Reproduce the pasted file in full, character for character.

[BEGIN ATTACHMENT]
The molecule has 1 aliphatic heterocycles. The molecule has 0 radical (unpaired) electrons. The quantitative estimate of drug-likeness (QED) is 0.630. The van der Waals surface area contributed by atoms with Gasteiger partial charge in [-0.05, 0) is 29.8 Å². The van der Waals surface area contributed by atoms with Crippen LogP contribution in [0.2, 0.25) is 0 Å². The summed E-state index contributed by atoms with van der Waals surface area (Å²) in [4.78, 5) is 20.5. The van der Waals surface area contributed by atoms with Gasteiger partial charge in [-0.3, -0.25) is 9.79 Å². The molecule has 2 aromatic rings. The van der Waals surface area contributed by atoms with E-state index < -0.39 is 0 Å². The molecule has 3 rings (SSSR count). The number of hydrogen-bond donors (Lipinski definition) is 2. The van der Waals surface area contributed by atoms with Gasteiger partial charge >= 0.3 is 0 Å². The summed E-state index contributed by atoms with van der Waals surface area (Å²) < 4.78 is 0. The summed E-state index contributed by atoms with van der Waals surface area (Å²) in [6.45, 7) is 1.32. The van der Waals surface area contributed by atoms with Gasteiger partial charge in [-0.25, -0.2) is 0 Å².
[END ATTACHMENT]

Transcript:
The molecule has 1 aliphatic heterocycles. The molecule has 0 radical (unpaired) electrons. The quantitative estimate of drug-likeness (QED) is 0.630. The van der Waals surface area contributed by atoms with Gasteiger partial charge in [-0.05, 0) is 29.8 Å². The van der Waals surface area contributed by atoms with Crippen LogP contribution in [0.2, 0.25) is 0 Å². The summed E-state index contributed by atoms with van der Waals surface area (Å²) in [4.78, 5) is 20.5. The van der Waals surface area contributed by atoms with Gasteiger partial charge in [-0.3, -0.25) is 9.79 Å². The molecule has 2 aromatic rings. The van der Waals surface area contributed by atoms with E-state index < -0.39 is 0 Å². The molecule has 3 rings (SSSR count). The number of hydrogen-bond donors (Lipinski definition) is 2. The van der Waals surface area contributed by atoms with Gasteiger partial charge >= 0.3 is 0 Å². The summed E-state index contributed by atoms with van der Waals surface area (Å²) < 4.78 is 0. The summed E-state index contributed by atoms with van der Waals surface area (Å²) in [6.45, 7) is 1.32. The van der Waals surface area contributed by atoms with Gasteiger partial charge in [-0.25, -0.2) is 0 Å².